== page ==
My religious views have changed a lot from when I was much younger. That's for sure. I remember being very cynical about religion. This was largely down to being such a geek and reading a heckuvalot of Science textbooks, and not a lot of religious teachings. And, of course, the parents.

But I suppose my father could not help being so anti-religious. His life story is arduous, and Allah (swt) sure did test his faith. Unfortunately, he has failed to see the opportunity. May Allah forgive him. My mother was not much 'around' in my first 10 years of life, and she certainly never communicated to me her religious views. Only the occasional, "We'll pray to God," which is common in Christian Asian families. (In the past, I never really understood the exact meaning or purpose of prayer.) She came and go as she worked in the Middle East, as a nurse. Oh and by the way, I was born in Oman, in the Middle East.

Then I went through a phase of being very Catholic. And I mean 'very'. I hung on to every word of the sermons at school, went to confession, took the 'Holy Bread' and 'Wine', which if you did not know, is meant to represent the body of Christ, which Christians eat to celebrate God's covenant. I remember reading the whole of the Bible at some point, or at least a huge chunk of it. Then praying the rosary, which is a series of prayers specifically made to the Blessed Virgin Mary (Jesus' mother), in order to ask Holy Mary to intervene in our situation in our daily lives. Yes, it does sound bizarre, and almost funny, to be praying to God's MOTHER?! If you want a lesson on Christianity, talk to me some time, but I'm quite confident in leaving behind the prayers towards God's mother (and all the Saints, etc., etc.)

A few years later, maybe when I was 12 or 13, I demoted my Catholic views to a more liberal 'Christianity'. This helped me a lot more because God ceased to become this creature that punished you for doing wrong things as He is in Catholicism. He, instead, became this kindly God, referred to His son and himself as 'Jesus' (which, by the way, still confuses me), come to save you from Hell, but ONLY if you believe in him.

Then it was only a chance encounter with a Muslima during a school trip that we were discussing faiths. I asked. I nagged. I persisted. I was greeted with nothing but answers, complete with quotes from The Holy Qur'an and an explanation of such quotes. My eyes were opened to Islam. And from that moment of epiphany, I have realised that Allah (swt) has led me to the gates of Islam. Masha'Allah.


Assalamu Alaykum.

Hi and welcome to this blog!

I am a recent revert to Islam, coming from a Catholic background. My mother is a Baptist, and my father is a baptised Roman Catholic, but he is an atheist. I went to a Catholic school for a good few years of my Primary Education, and a year of a Church of England Primary School. Then I was later plunged into a non-religious school, surrounded in the tide of atheists and agnostics that I call my classmates.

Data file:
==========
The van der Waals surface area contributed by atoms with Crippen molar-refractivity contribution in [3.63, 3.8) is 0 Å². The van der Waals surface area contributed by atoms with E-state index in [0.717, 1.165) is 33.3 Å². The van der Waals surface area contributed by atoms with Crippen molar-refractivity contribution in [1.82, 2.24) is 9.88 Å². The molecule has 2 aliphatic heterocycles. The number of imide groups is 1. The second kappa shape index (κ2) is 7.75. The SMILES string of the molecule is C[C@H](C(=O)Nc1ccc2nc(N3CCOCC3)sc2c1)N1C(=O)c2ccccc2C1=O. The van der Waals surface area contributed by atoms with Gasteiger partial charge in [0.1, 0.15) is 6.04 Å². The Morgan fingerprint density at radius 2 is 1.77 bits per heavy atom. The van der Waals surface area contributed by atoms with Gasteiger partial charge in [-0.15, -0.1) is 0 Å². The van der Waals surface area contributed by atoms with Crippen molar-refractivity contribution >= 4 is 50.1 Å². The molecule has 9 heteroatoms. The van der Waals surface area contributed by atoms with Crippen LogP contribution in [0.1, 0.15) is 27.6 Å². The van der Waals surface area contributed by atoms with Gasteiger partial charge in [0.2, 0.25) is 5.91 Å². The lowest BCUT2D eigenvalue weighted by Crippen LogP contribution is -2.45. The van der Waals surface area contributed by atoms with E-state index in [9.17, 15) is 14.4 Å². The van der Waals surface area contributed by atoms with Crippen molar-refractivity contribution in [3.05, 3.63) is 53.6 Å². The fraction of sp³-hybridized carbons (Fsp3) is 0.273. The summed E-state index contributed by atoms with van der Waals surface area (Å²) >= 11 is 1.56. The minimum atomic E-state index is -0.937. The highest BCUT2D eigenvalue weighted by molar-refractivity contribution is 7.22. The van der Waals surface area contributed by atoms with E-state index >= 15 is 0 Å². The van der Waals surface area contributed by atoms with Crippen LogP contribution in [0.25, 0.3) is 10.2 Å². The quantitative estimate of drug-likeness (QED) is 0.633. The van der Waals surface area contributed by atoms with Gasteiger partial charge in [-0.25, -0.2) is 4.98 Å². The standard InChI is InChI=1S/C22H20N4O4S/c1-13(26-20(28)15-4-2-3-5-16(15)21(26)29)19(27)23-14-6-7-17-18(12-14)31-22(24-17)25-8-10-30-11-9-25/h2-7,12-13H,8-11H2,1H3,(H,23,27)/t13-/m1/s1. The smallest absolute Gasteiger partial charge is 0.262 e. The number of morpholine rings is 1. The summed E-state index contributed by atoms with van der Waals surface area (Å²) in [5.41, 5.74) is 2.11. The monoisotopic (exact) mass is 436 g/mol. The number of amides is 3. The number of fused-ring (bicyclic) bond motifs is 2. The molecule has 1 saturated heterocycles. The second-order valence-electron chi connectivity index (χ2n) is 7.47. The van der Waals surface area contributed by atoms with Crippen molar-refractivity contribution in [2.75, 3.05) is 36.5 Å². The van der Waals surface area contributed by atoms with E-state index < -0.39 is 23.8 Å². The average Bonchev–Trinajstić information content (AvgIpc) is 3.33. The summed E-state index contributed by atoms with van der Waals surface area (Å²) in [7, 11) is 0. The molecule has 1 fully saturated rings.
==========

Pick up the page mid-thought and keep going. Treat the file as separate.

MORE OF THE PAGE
It is difficult being a revert. My parents are firm Islamophobes (and for this reason I have not yet told them, although I will insha'Allah). For years, I have been cultivated into feeling nothing short of hate, anger, repulsion and animosity towards Islam. Suffice to say, this is due to a long and well-worn family history.

I remember a funny incident that occurred when I was much younger - I was maybe 9 or 10 years old. I had a huge argument with my father, who was a then constant source of disagreement. After a dreary sermon about the qualities of a good son, I promptly replied that maybe I should just convert to Islam so that he can just hate me all he likes. Little did I know that a few years or so later, the voice of Allah will call me towards Islam, alhamdulillah.

Forward a few years in time. I am sitting in my bedroom, reading the Bible, questions in my mind swarming like flies. The bedside lamp is on, once in a while flickering, as though it were blinking. But my eyes were unblinking. It stood, riveted to the words of the Bible, soaking up words, thoughts, images. Then I picked up my (English) copy of The Holy Qur'an, and did the same. This time the lamp did not flicker. The night was still.

Then I made the decision that has changed my life for the better.

This blog starts here as a way of me communicating and expressing my struggle to become a better Muslim, and I hope that people who read this not only will be willing to help me (Jazaak'Allah if you are!), but also to relate to my stories of everyday life as I try to climb, and keep smiling.

Here starts a new chapter in my life.

I hope it's a good one.